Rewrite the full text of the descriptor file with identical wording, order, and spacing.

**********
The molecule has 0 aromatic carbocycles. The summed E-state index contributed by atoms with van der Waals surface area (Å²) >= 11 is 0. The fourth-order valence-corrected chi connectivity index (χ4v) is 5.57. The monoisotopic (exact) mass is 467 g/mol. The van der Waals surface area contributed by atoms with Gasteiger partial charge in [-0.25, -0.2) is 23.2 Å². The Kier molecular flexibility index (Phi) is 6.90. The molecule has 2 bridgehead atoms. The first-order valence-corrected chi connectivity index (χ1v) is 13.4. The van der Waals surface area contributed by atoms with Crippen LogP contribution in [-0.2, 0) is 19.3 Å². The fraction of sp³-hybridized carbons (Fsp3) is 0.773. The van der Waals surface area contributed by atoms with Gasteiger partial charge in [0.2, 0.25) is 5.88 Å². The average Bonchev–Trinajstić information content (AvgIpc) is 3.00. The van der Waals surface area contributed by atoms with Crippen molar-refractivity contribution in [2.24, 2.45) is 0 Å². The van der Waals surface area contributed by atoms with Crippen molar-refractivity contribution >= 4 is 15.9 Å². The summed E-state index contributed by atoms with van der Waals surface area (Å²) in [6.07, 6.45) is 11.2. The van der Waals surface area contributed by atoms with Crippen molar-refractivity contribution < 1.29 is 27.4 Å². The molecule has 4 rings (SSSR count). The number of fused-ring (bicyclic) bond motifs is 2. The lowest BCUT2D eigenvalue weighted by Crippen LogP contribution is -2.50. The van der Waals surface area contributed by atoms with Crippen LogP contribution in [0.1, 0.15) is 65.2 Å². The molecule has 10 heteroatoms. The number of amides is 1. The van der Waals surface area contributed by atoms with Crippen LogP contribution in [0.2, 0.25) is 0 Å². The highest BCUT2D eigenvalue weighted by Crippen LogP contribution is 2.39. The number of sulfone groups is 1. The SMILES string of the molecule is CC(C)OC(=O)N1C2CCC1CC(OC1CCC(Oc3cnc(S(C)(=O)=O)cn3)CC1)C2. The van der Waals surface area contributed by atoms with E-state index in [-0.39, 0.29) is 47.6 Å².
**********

The molecule has 0 aromatic carbocycles. The summed E-state index contributed by atoms with van der Waals surface area (Å²) >= 11 is 0. The fourth-order valence-corrected chi connectivity index (χ4v) is 5.57. The monoisotopic (exact) mass is 467 g/mol. The van der Waals surface area contributed by atoms with Gasteiger partial charge in [-0.25, -0.2) is 23.2 Å². The Kier molecular flexibility index (Phi) is 6.90. The molecule has 2 bridgehead atoms. The first-order valence-corrected chi connectivity index (χ1v) is 13.4. The van der Waals surface area contributed by atoms with Crippen LogP contribution in [-0.2, 0) is 19.3 Å². The fraction of sp³-hybridized carbons (Fsp3) is 0.773. The van der Waals surface area contributed by atoms with Gasteiger partial charge in [0.2, 0.25) is 5.88 Å². The average Bonchev–Trinajstić information content (AvgIpc) is 3.00. The van der Waals surface area contributed by atoms with Crippen molar-refractivity contribution in [2.24, 2.45) is 0 Å². The van der Waals surface area contributed by atoms with Crippen molar-refractivity contribution >= 4 is 15.9 Å². The summed E-state index contributed by atoms with van der Waals surface area (Å²) in [6.07, 6.45) is 11.2. The van der Waals surface area contributed by atoms with Crippen molar-refractivity contribution < 1.29 is 27.4 Å². The molecule has 4 rings (SSSR count). The number of fused-ring (bicyclic) bond motifs is 2. The lowest BCUT2D eigenvalue weighted by Crippen LogP contribution is -2.50. The van der Waals surface area contributed by atoms with Crippen LogP contribution in [0.1, 0.15) is 65.2 Å². The molecule has 10 heteroatoms. The number of amides is 1. The van der Waals surface area contributed by atoms with Crippen LogP contribution in [0.2, 0.25) is 0 Å². The highest BCUT2D eigenvalue weighted by Crippen LogP contribution is 2.39. The number of sulfone groups is 1. The SMILES string of the molecule is CC(C)OC(=O)N1C2CCC1CC(OC1CCC(Oc3cnc(S(C)(=O)=O)cn3)CC1)C2. The van der Waals surface area contributed by atoms with E-state index in [-0.39, 0.29) is 47.6 Å².